Creative reuse and play at the new North Braddock Recycle Park

This month, residents of North Braddock will showcase an ongoing project to revive a neighborhood park through creative reuse and elbow grease.

A coalition of local organizations and individuals are in the process of revitalizing the newly renamed Recycle Park, a neglected playground at the corner of Bell Avenue and Verona Street in North Braddock. The Park will contain playground equipment built from recycled materials harvested from the neighborhood.

By using only repurposed materials and engaging local residents in the design and building of playground and seating equipment, the Park team not only reduces costs, but also demonstrates that existing resources can be used inexpensively to rejuvenate an undervalued space.

“This project will be the beginning of showing residents that it does not take a lot of money to make a place beautiful,” says Vicki Vargo, the executive director of Braddock Carnegie Library. “It just takes a little creativity, some materials that most don’t want and a lot of help from your neighbors!”

And on Sunday, September 20th, the Park will host a celebration of play produced by the Playful Pittsburgh Collaborative. This event, the Ultimate Play Day, invites children and adults to invent, investigate, enjoy and participate in the redevelopment of what was once a well-loved hangout.

Previously the site of a school, in the early 1970s a park was constructed at Bell Ave. and Verona St. with plentiful amenities, including lights, a water fountain and playground equipment. Vargo, a longtime Braddock resident and an important member of the restoration team, attended concerts there as a teenager. But in the 1980s the park fell into disrepair, and when the untreated wooden playground equipment deteriorated, the borough removed it. Now, all that remains of the original park is a merry-go-round, a pavilion and a concrete path.

But local youth and adults continued to visit the park through the years, and by 2012, all agreed that the site was ripe for revival. So in 2013, several local organizations partnered to initiate ground-up redevelopment. Among them, the Braddock Carnegie Library started offering drop-in after-school classes where kids contributed their ideas and designed playground equipment. The Carnegie Museum of Art enlisted architects and art educators for their technical and pedagogical expertise; while the adjacent garden project, Gardweeno, bolstered the sense of community and change that the Recycle Park team hopes to inspire in North Braddock.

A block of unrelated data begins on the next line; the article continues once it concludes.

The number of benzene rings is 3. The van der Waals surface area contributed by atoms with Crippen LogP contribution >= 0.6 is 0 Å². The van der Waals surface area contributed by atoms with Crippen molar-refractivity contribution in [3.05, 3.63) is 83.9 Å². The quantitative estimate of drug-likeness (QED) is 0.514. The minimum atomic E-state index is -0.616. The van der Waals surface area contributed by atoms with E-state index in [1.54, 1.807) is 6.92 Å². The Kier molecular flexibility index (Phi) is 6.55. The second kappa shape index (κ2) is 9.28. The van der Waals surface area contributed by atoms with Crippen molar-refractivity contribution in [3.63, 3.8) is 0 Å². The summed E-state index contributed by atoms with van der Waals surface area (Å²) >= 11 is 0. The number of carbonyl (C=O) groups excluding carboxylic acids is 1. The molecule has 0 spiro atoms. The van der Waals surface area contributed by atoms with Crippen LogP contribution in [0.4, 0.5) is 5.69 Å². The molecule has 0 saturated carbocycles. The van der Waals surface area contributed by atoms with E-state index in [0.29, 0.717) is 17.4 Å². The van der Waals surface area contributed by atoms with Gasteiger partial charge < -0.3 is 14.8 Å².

Funded by a grant acquired through North Braddock Cares, a program of the Mon Valley Initiative, the project is in its early stages. So far, architects have used local kids’ ideas to create a plan for the final park (featured photo above), which includes an open play area surrounded by a seating platform, a fort, game areas, an outdoor classroom and an extensive jungle gym linking Recycle Park to Gardweeno. On Build Day, held on August 15th, participants completed construction of a hive bench and began work on three tire seats. Planning will continue through the winter, with building beginning again in the late spring of 2016.

By Sunday’s Play Day, the Park Team plans to install ceramic tiles made by local youth at the park’s entrance. The Playful Pittsburgh Collaborative applauds creative play with found materials, and the event will feature activities such as the Pittsburgh Parks Conservancy’s nature station, where children and adults can participate in self-directed play with natural objects. The Carnegie Museum of Art, Gardweeno, the Saturday Light Brigade, Children’s Museum of Pittsburgh, the Pittsburgh Association for the Education of Young Children and other organizations will also present activities. Data collection sites will allow visitors to contribute ideas and provide feedback on the Park. The event is free and open to all.

If you are interested in being involved in the revitalization efforts at Recycle Park, please contact, or call 412-436-9366.

Featured photo: North Braddock Recycle Park concept plan, Photo courtesy of Vicky Vargo